Re:Rubbish summary, very little in the blog (5, Interesting)

TheRaven64 (641858) | about 8 months ago | (#46015517)

Add to that, when we test compiler optimisations we do it on some body of code, on some set of microarchitectures, and enable it if it is a net benefit over our sample set. We don't (and can't) test every possible combination of code and microarchitectures. One of my favourite stories in this regard is actually a CPU optimisation rather than a compiler one. A newer generation of ARM core improved the branch predictor, and most things got faster. One core library used by a certain mobile phone OS got noticeably slower. It turned out that in the old CPU, the wrong branch was being predicted at a specific point that caused a load instruction to be speculatively executed and then discarded. When they improved the prediction, the correct path was taken. The value of the load was required some time later in this case. The bad behaviour was costing them a pipeline flush, but pulling the data into the cache. The good behaviour was causing them to block for a memory read. A stall of a dozen or so cycles became a stall of a hundred or so cycles, even though the new behaviour was effectively better.

For compilers, you'll see similar problems. A few years ago, I found that my Smalltalk compiler was generating faster code than gcc for a fibonacci microbenchmark. It turned out that gcc just happened to hit a pathological case for cache layout in their code, which was triggering a load of instruction cache misses. Trivial tweaks to the C code made it an order of magnitude faster.

If you really care about performance for your code, you should be regularly building it with the trunk revision of your favourite compiler and reporting regressions early. Once there's a test case, we have something to work with.

Re:Rubbish summary, very little in the blog (0)

Anonymous Coward | about 8 months ago | (#46018513)

A newer generation of ARM core improved the branch predictor, and most things got faster. One core library used by a certain mobile phone OS got noticeably slower. It turned out that in the old CPU, the wrong branch was being predicted at a specific point that caused a load instruction to be speculatively executed and then discarded. When they improved the prediction, the correct path was taken. The value of the load was required some time later in this case. The bad behaviour was costing them a pipeline flush, but pulling the data into the cache. The good behaviour was causing them to block for a memory read. A stall of a dozen or so cycles became a stall of a hundred or so cycles, even though the new behaviour was effectively better.

http://www.google.com/patents/US5642493 [google.com]

Re:Rubbish summary, very little in the blog (1)

tibit (1762298) | about 8 months ago | (#46015553)

It's even worse: I just have no idea what the article's point is, other than having a stab at some poor-man's innuendo. It's like if the author set out to write something, then promptly forgot what. Definitely doesn't cog well, that one.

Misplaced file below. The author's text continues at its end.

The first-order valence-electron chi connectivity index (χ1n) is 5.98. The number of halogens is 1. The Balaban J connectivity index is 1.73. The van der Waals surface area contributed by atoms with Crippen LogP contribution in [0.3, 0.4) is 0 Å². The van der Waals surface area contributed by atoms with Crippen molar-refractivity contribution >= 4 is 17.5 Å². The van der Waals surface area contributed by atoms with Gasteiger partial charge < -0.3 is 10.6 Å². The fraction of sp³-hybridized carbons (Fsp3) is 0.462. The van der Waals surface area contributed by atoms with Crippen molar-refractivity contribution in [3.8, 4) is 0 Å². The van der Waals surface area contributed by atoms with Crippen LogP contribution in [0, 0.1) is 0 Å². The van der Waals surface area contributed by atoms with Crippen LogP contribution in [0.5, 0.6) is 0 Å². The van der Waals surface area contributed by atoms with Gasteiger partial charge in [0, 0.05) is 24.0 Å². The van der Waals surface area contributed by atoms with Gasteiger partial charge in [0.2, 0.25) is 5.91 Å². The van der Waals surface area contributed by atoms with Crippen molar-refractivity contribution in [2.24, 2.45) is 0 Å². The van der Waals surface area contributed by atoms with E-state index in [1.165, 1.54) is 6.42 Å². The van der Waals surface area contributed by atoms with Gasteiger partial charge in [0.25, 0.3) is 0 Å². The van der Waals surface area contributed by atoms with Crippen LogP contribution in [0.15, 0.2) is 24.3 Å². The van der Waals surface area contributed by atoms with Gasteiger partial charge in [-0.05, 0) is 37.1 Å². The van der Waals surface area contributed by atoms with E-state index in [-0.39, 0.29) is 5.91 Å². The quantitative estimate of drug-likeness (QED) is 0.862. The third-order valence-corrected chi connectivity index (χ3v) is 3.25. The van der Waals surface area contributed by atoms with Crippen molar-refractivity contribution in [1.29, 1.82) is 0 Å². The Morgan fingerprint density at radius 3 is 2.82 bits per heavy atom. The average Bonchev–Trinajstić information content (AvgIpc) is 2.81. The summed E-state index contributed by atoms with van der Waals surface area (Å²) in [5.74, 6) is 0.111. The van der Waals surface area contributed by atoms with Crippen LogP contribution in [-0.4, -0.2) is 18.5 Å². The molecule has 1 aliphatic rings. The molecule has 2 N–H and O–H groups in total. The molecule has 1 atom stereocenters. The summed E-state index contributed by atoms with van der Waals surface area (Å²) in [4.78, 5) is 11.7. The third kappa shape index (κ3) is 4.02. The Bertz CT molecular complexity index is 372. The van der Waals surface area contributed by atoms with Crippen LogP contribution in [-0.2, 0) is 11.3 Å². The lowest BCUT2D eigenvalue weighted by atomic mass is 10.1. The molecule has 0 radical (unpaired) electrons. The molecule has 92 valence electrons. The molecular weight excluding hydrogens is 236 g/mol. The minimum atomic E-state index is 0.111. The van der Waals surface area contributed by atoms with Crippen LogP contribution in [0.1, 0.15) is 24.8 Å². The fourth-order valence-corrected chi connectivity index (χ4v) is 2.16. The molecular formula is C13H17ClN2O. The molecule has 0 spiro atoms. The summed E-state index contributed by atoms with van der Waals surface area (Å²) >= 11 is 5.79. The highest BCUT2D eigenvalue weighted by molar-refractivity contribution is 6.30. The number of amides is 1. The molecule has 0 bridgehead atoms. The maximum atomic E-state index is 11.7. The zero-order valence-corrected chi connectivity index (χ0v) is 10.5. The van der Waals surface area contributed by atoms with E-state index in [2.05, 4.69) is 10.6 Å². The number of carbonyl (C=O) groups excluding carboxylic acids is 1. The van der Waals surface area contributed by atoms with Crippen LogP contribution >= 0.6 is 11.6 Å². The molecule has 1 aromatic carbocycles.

Re:Rubbish summary, very little in the blog (5, Informative)

Megol (3135005) | about 8 months ago | (#46015747)

Not assembler code - assembly code. Assembler = compiler for assembly code.

(Pet peeve - sorry)

Re:Rubbish summary, very little in the blog (0)

Anonymous Coward | about 8 months ago | (#46015837)

Um, the summary just quotes what Cogswell wrote in the second blog piece.

Re:Rubbish summary, very little in the blog (0)

Anonymous Coward | about 8 months ago | (#46017767)

I thought it just turned on the Turbo button.

But I use Gentoo, how does this affect me? (1)

NoNonAlphaCharsHere (2201864) | about 8 months ago | (#46015279)

I _cannot wait_ to see how much hilarity ensues in the Gentoo world, where it's real common for random clowns with no debugging (or bug reporting) ability to have -Oeverything set.

4.8.1 has bugs, some of these have been fixed (4, Informative)

inglorion_on_the_net (1965514) | about 8 months ago | (#46015487)

Having been somewhat involved in the migration of a lot of C++ code from older versions of gcc to gcc 4.8.1, I can tell you that 4.8.1 definitely has bugs, in particular with -ftree-slp-vectorize. This doesn't appear to be a huge problem in that almost all the (correct) C++ code we threw at the compiler produced good compiler output, meaning that the quality of the compiler is very good overall. If you do find a bug, and you have some code that reproduces the problem, file a bug report, and the gcc devs will fix the problem. At any rate, gcc 4.8.2 has been out for a number of months now, so if you're still on 4.8.1, you may want to upgrade.

cmpxchg8b (1, Informative)

little1973 (467075) | about 8 months ago | (#46015601)

I haven't tried this with the latest version by even a version 4.x GCC cannot generate inline code with the 8 bytes version of cmpxchg with 32bit code. Doing this in a function is OK.

I think the problem is that this instruction almost takes up all of the registers and GCC cannot cope with this if you want to do it inline.

cmpxchg8b is useful for lock-free code.

introduction of C++ into the code base... (-1)

Anonymous Coward | about 8 months ago | (#46015847)

The whole problem is the introduction of C++ into the code base.
C++ is a departure from conventional problem solving and in general,
most C++ coders come from an academic or MicroSoft background
and are not hardened programmers. Yeah, their theory is wonderful,
but there's little experience in edge cases, which will be the majority
of the issues.

C++ Re-write (1)

turgid (580780) | about 8 months ago | (#46017797)

Is gcc 4.8 the one where the compiler source was completely converted to C++?

/me ducks.